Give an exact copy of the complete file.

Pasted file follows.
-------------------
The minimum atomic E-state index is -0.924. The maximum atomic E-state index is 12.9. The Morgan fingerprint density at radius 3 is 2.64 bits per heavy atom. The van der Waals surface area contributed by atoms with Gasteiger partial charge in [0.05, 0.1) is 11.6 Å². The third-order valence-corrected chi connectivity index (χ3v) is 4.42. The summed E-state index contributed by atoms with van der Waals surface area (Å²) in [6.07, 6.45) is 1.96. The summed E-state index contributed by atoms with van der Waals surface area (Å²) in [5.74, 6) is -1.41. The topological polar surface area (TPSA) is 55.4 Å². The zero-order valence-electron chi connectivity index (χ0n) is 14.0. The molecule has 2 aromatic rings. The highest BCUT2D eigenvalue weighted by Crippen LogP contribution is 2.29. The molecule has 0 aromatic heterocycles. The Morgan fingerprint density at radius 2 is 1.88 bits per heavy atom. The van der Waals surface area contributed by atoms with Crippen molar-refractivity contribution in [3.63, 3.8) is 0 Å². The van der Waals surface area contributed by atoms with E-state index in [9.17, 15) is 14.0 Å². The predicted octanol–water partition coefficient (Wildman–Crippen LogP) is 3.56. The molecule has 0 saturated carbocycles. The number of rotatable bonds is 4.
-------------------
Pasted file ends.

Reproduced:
The minimum atomic E-state index is -0.924. The maximum atomic E-state index is 12.9. The Morgan fingerprint density at radius 3 is 2.64 bits per heavy atom. The van der Waals surface area contributed by atoms with Gasteiger partial charge in [0.05, 0.1) is 11.6 Å². The third-order valence-corrected chi connectivity index (χ3v) is 4.42. The summed E-state index contributed by atoms with van der Waals surface area (Å²) in [6.07, 6.45) is 1.96. The summed E-state index contributed by atoms with van der Waals surface area (Å²) in [5.74, 6) is -1.41. The topological polar surface area (TPSA) is 55.4 Å². The zero-order valence-electron chi connectivity index (χ0n) is 14.0. The molecule has 2 aromatic rings. The highest BCUT2D eigenvalue weighted by Crippen LogP contribution is 2.29. The molecule has 0 aromatic heterocycles. The Morgan fingerprint density at radius 2 is 1.88 bits per heavy atom. The van der Waals surface area contributed by atoms with Crippen molar-refractivity contribution in [3.63, 3.8) is 0 Å². The van der Waals surface area contributed by atoms with E-state index in [9.17, 15) is 14.0 Å². The predicted octanol–water partition coefficient (Wildman–Crippen LogP) is 3.56. The molecule has 0 saturated carbocycles. The number of rotatable bonds is 4.